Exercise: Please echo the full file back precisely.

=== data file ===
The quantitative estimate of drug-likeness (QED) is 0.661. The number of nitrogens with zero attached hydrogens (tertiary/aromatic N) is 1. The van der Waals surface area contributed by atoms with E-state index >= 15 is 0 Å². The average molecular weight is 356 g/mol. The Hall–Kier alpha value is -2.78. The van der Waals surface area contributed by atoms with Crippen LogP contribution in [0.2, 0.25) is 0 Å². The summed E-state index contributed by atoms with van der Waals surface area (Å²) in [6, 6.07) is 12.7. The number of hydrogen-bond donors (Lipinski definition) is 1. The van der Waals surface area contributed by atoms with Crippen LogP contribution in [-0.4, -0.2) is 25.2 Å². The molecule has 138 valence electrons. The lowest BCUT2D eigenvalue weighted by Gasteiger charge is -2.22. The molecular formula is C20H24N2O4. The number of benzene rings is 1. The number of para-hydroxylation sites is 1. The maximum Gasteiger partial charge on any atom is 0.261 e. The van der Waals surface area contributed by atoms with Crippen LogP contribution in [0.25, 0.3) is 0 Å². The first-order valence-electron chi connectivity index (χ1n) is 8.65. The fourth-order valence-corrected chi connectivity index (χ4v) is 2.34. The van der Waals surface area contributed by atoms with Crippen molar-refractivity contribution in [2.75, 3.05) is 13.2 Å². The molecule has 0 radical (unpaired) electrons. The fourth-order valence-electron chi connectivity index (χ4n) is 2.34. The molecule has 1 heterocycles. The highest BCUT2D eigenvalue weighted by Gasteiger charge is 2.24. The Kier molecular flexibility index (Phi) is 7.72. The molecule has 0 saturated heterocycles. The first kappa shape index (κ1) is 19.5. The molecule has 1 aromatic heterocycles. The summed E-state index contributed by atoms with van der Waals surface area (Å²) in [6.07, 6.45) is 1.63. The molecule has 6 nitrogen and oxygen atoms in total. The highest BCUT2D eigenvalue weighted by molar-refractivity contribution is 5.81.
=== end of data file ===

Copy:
The quantitative estimate of drug-likeness (QED) is 0.661. The number of nitrogens with zero attached hydrogens (tertiary/aromatic N) is 1. The van der Waals surface area contributed by atoms with E-state index >= 15 is 0 Å². The average molecular weight is 356 g/mol. The Hall–Kier alpha value is -2.78. The van der Waals surface area contributed by atoms with Crippen LogP contribution in [0.2, 0.25) is 0 Å². The summed E-state index contributed by atoms with van der Waals surface area (Å²) in [6, 6.07) is 12.7. The number of hydrogen-bond donors (Lipinski definition) is 1. The van der Waals surface area contributed by atoms with Crippen LogP contribution in [-0.4, -0.2) is 25.2 Å². The molecule has 138 valence electrons. The lowest BCUT2D eigenvalue weighted by Gasteiger charge is -2.22. The molecular formula is C20H24N2O4. The number of benzene rings is 1. The number of para-hydroxylation sites is 1. The maximum Gasteiger partial charge on any atom is 0.261 e. The van der Waals surface area contributed by atoms with Crippen LogP contribution in [0.25, 0.3) is 0 Å². The first-order valence-electron chi connectivity index (χ1n) is 8.65. The fourth-order valence-corrected chi connectivity index (χ4v) is 2.34. The van der Waals surface area contributed by atoms with Crippen molar-refractivity contribution in [2.75, 3.05) is 13.2 Å². The molecule has 0 radical (unpaired) electrons. The fourth-order valence-electron chi connectivity index (χ4n) is 2.34. The molecule has 1 heterocycles. The highest BCUT2D eigenvalue weighted by Gasteiger charge is 2.24. The Kier molecular flexibility index (Phi) is 7.72. The molecule has 0 saturated heterocycles. The first kappa shape index (κ1) is 19.5. The molecule has 1 aromatic heterocycles. The summed E-state index contributed by atoms with van der Waals surface area (Å²) in [6.07, 6.45) is 1.63. The molecule has 6 nitrogen and oxygen atoms in total. The highest BCUT2D eigenvalue weighted by molar-refractivity contribution is 5.81.